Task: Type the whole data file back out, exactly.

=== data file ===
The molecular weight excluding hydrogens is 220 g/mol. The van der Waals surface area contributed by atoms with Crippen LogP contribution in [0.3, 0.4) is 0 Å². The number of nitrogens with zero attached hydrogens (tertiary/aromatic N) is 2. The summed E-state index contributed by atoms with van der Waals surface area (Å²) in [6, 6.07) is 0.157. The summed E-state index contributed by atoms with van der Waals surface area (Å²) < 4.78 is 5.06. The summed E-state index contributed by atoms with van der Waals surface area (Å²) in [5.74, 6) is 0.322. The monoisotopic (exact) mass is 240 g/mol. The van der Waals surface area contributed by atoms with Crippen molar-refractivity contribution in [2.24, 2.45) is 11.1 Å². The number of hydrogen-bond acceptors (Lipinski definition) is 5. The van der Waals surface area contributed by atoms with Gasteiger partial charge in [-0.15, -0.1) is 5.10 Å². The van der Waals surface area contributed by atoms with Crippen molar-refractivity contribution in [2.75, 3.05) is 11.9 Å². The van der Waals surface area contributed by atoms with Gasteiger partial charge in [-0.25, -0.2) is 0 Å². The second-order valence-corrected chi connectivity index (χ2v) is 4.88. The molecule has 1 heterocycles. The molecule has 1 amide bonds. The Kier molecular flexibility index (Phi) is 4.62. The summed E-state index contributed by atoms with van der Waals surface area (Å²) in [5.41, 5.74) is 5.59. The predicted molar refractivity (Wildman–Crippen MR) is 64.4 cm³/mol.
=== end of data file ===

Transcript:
The molecular weight excluding hydrogens is 220 g/mol. The van der Waals surface area contributed by atoms with Crippen LogP contribution in [0.3, 0.4) is 0 Å². The number of nitrogens with zero attached hydrogens (tertiary/aromatic N) is 2. The summed E-state index contributed by atoms with van der Waals surface area (Å²) in [6, 6.07) is 0.157. The summed E-state index contributed by atoms with van der Waals surface area (Å²) < 4.78 is 5.06. The summed E-state index contributed by atoms with van der Waals surface area (Å²) in [5.74, 6) is 0.322. The monoisotopic (exact) mass is 240 g/mol. The van der Waals surface area contributed by atoms with Crippen molar-refractivity contribution in [2.24, 2.45) is 11.1 Å². The number of hydrogen-bond acceptors (Lipinski definition) is 5. The van der Waals surface area contributed by atoms with Gasteiger partial charge in [-0.15, -0.1) is 5.10 Å². The van der Waals surface area contributed by atoms with Crippen molar-refractivity contribution in [2.75, 3.05) is 11.9 Å². The van der Waals surface area contributed by atoms with Gasteiger partial charge in [-0.25, -0.2) is 0 Å². The second-order valence-corrected chi connectivity index (χ2v) is 4.88. The molecule has 1 heterocycles. The molecule has 1 amide bonds. The Kier molecular flexibility index (Phi) is 4.62. The summed E-state index contributed by atoms with van der Waals surface area (Å²) in [5.41, 5.74) is 5.59. The predicted molar refractivity (Wildman–Crippen MR) is 64.4 cm³/mol.